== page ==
Give your puppy a treat or toy while you’re on a call
Before your conference call is due to start, give your puppy a toy to play with or a long-lasting treat to gnaw on to keep them occupied. Puzzle toys are particularly great as they mentally stimulate your puppy and reward them with a treat when they figure out the solution.
Reward your puppy’s good behavior
Dogs are more likely to repeat a behavior if they are rewarded for it, so if your puppy is quiet and behaving well during your conference call, make sure you praise them and give them a treat.
A tasty snack or a game of tug-of-war is sure to be greatly appreciated by your pooch, and they’ll begin to associate being calm during your meeting with a positive outcome!
Keeping your puppy happy and stimulated while you’re working
During a busy work day, there will be a lot of instances when you can’t give your puppy much attention, whether that’s because you need to stick to a strict deadline or organize meetings with your colleagues.
Puppies are much less independent than adult canines and will look to their caregiver for play and affection, especially if there are no other dogs in their household. You should make sure your puppy has things to do while you’re working and make a bit of time for your pooch when you have a break.
This allows you to have a productive day as well as keep your puppy happy and entertained.
Let your puppy play with interactive toys
Interactive dog toys such as electronic toys and treat dispensers are fantastic for keeping your puppy distracted when you’re unable to play with them. Dog lick mats are also beneficial and give your puppy something tasty to enjoy while you’re working
Plan activities for your puppy during scheduled breaks
During your work day, set some time aside for activities with your puppy, such as a game of fetch or a training session. It doesn’t have to take up half the day – a quick 10-minute activity every couple of hours, when you have a break, will be enough to keep your puppy entertained and tire them out so they’ll sleep easier at night.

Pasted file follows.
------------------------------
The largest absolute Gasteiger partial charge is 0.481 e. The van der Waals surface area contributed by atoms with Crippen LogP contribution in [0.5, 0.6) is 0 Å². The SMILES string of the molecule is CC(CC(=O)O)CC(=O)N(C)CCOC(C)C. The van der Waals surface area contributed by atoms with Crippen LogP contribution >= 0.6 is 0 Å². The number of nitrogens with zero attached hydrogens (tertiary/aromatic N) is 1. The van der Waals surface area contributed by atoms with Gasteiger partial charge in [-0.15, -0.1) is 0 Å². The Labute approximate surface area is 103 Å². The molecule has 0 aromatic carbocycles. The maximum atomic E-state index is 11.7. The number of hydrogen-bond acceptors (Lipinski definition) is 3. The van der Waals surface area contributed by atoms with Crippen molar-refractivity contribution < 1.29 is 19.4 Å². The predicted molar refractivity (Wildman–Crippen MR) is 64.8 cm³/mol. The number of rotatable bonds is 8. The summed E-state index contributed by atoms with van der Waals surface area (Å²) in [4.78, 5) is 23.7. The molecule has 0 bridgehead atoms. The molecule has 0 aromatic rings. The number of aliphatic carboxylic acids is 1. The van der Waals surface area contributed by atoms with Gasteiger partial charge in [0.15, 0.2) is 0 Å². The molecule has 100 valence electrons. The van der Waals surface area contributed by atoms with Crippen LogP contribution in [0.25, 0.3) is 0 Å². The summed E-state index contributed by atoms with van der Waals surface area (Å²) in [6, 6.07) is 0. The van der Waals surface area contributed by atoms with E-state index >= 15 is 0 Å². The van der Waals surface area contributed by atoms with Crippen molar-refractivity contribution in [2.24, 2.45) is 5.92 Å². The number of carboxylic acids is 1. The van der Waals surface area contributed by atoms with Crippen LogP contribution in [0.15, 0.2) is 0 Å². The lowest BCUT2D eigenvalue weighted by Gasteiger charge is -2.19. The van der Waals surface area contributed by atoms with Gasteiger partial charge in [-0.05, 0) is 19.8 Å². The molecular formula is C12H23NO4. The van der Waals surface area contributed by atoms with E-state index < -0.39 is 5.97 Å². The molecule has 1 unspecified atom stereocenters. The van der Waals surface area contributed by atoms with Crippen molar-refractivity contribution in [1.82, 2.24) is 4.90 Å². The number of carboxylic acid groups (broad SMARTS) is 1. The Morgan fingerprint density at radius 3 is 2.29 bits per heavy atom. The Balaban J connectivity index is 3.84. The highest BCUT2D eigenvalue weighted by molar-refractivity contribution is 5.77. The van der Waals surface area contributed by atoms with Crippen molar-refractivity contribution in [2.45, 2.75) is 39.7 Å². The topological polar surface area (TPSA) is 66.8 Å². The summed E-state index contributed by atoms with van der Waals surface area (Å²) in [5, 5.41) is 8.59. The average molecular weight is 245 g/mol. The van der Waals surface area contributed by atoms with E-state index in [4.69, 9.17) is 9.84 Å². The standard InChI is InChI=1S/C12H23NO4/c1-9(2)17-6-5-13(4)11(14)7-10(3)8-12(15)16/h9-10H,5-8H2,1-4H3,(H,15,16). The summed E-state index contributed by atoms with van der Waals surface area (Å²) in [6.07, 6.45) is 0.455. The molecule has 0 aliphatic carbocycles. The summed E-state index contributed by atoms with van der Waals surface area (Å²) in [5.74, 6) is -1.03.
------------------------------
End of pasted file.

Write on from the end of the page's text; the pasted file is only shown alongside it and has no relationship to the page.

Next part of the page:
Besides, it’ll give you something to look forward to after you’ve completed an important task or goal!
Go on short walks
Regular exercise is important for your puppy’s physical and mental well-being as it keeps its body and mind healthy.
Although the age and breed of your puppy will determine how much exercise they should get each day, you should always make sure your puppy receives at least one daily walk.
Before you start work or during your lunch break, take your pooch for a quick trek around the block or your local park. It will also give you the opportunity to stretch your legs and stay active!!
Make sure they’re up to date with their vaccinations if you plan on letting them meet other dogs.
Socialize your puppy
Socialization is crucial for your puppy’s development, especially in the first few months of its life, as it will mold the type of dog they become as an adult.
Poorly socialized dogs are more likely to have behavioral issues like anxiety and aggression, so the more things and experiences you introduce your pooch to, the more well-rounded and confident they will become.
Let your puppy meet strangers and other dogs on a regular basis (puppy classes are great for this) – you could schedule a catch-up with a friend during your lunch break so your puppy can work on their socialization skills.
On your daily walks, introduce your puppy to a variety of new smells, sights, and sounds, such as cyclists, buggies/prams, busy roads, etc.
Allow time for cuddles and attention
Similarly to setting time aside in your work schedule for activities and walks to do with your puppy, you should dedicate a free period for bonding.